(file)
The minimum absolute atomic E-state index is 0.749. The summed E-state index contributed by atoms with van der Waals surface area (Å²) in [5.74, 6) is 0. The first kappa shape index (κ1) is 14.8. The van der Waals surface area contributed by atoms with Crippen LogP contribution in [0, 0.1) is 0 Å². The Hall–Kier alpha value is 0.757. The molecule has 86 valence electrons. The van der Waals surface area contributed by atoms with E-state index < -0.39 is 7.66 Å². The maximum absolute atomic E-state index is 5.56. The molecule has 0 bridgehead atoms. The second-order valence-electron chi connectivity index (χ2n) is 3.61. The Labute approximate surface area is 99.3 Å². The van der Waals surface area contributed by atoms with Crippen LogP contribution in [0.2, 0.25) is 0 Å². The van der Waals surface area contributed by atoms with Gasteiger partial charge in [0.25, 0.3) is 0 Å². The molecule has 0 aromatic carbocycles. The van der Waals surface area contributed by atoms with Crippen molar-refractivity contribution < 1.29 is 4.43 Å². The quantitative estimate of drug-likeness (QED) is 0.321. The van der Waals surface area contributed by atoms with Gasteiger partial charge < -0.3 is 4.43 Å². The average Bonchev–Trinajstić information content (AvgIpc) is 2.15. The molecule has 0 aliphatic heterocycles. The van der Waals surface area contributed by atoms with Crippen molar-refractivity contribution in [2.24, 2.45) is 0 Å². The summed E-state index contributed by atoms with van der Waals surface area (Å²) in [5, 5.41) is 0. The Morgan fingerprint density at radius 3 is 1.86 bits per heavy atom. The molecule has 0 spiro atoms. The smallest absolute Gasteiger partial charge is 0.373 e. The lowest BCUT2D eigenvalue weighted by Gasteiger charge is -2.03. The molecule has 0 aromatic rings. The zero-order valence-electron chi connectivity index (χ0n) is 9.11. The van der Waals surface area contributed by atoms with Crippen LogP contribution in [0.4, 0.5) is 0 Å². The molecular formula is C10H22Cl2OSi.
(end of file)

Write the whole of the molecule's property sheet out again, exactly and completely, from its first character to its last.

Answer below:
The minimum absolute atomic E-state index is 0.749. The summed E-state index contributed by atoms with van der Waals surface area (Å²) in [5.74, 6) is 0. The first kappa shape index (κ1) is 14.8. The van der Waals surface area contributed by atoms with Crippen LogP contribution in [0, 0.1) is 0 Å². The Hall–Kier alpha value is 0.757. The molecule has 86 valence electrons. The van der Waals surface area contributed by atoms with E-state index < -0.39 is 7.66 Å². The maximum absolute atomic E-state index is 5.56. The molecule has 0 bridgehead atoms. The second-order valence-electron chi connectivity index (χ2n) is 3.61. The Labute approximate surface area is 99.3 Å². The van der Waals surface area contributed by atoms with Crippen LogP contribution in [0.2, 0.25) is 0 Å². The van der Waals surface area contributed by atoms with Gasteiger partial charge in [0.25, 0.3) is 0 Å². The molecule has 0 aromatic carbocycles. The van der Waals surface area contributed by atoms with Crippen molar-refractivity contribution < 1.29 is 4.43 Å². The quantitative estimate of drug-likeness (QED) is 0.321. The van der Waals surface area contributed by atoms with Gasteiger partial charge < -0.3 is 4.43 Å². The average Bonchev–Trinajstić information content (AvgIpc) is 2.15. The molecule has 0 aliphatic heterocycles. The van der Waals surface area contributed by atoms with Crippen molar-refractivity contribution in [2.24, 2.45) is 0 Å². The summed E-state index contributed by atoms with van der Waals surface area (Å²) in [5, 5.41) is 0. The Morgan fingerprint density at radius 3 is 1.86 bits per heavy atom. The molecule has 0 spiro atoms. The smallest absolute Gasteiger partial charge is 0.373 e. The lowest BCUT2D eigenvalue weighted by Gasteiger charge is -2.03. The molecule has 0 aromatic rings. The zero-order valence-electron chi connectivity index (χ0n) is 9.11. The van der Waals surface area contributed by atoms with Crippen LogP contribution in [0.4, 0.5) is 0 Å². The molecular formula is C10H22Cl2OSi.